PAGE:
NU Online News Service
WASHINGTON–Maurice Greenberg, former head of American International Group, has agreed to pay $15 million to settle charges of fraudulent accounting to boost the company’s financial outlook, the U.S. Securities and Exchange Commission announced.
Besides Mr. Greenberg, who was forced to leave his posts as chair and chief executive officer at AIG in 2005, the SEC said that Howard Smith, former AIG vice chair and chief financial officer, had also agreed to penalties and disgorgement fees–in his case amounting to $1.5 million.
The pair was accused of inflating AIG’s reported financial results between 2000 and 2005. Neither admitted guilt. Mr. Greenberg issued a statement that he was glad he was not facing formal fraud charges from the SEC.
Mr. Greenberg has consented to a judgment enjoining him from violating securities law, as well as from “managing any person who violates the reporting, books and records and internal control provisions of the federal securities laws,” the SEC said.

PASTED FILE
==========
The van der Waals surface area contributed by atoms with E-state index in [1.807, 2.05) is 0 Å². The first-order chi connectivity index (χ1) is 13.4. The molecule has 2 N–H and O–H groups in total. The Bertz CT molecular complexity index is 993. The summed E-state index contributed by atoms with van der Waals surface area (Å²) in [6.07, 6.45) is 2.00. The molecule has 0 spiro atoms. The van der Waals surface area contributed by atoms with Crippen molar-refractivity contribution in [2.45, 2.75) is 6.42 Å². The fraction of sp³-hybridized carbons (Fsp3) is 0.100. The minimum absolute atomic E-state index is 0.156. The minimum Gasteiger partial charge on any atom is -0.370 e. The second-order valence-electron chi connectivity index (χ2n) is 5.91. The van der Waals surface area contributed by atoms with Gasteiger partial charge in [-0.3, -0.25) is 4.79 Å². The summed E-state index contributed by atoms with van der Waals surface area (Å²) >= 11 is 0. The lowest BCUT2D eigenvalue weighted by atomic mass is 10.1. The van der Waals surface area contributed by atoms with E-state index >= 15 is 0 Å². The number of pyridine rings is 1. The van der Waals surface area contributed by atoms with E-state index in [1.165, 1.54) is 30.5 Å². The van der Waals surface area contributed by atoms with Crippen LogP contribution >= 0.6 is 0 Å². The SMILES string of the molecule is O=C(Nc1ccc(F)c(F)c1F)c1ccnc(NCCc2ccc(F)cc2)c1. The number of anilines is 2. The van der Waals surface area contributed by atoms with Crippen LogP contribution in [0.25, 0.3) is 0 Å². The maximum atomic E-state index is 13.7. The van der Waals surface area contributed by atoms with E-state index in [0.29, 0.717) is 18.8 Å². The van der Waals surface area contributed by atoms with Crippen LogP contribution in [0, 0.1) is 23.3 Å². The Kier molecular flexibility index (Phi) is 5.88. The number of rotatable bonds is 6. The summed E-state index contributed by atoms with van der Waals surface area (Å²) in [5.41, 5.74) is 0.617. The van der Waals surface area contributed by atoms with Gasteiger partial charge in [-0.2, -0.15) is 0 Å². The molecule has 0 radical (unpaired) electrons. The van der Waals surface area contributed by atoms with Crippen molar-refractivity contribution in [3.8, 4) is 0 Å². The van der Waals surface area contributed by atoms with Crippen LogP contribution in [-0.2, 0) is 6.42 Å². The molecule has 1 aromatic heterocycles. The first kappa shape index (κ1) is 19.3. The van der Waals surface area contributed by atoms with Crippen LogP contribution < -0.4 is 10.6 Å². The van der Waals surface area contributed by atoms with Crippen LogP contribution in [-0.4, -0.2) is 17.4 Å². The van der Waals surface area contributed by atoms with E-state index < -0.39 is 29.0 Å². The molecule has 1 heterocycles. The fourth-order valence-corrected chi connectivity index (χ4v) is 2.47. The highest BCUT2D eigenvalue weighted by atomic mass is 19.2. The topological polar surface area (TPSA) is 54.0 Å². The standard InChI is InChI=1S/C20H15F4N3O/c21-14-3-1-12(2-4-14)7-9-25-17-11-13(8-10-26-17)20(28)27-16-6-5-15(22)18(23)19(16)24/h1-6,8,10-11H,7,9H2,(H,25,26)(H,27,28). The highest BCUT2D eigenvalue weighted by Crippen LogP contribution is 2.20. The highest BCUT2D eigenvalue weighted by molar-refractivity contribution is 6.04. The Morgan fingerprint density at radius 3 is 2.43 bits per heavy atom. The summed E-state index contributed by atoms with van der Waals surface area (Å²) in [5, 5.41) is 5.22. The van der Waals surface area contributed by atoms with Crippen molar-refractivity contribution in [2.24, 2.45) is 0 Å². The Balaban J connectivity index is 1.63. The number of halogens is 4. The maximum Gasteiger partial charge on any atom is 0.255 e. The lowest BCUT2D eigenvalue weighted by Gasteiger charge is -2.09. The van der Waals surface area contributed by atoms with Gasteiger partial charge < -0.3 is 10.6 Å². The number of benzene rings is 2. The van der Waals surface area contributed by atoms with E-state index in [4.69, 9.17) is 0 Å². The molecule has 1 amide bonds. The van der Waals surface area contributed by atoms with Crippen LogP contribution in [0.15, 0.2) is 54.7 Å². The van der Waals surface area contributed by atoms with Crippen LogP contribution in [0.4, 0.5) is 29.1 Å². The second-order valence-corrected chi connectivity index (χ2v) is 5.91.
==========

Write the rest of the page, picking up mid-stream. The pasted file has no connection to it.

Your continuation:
Mr. Smith’s settlement, the agency said, prohibits him from acting as an officer or director of any public company for three years, as well as from appearing or practicing before the Commission as an accountant for five years.
The SEC announcement of its action did not discuss its effect, if any, on related civil fraud charges, still pending, originally brought against Mr. Greenberg and Mr. Smith by New York’s attorney general at the time, Eliot Spitzer, currently being pursued by his successor, Attorney General Andrew Cuomo. In September, there were reports that a $100 million settlement was under discussion.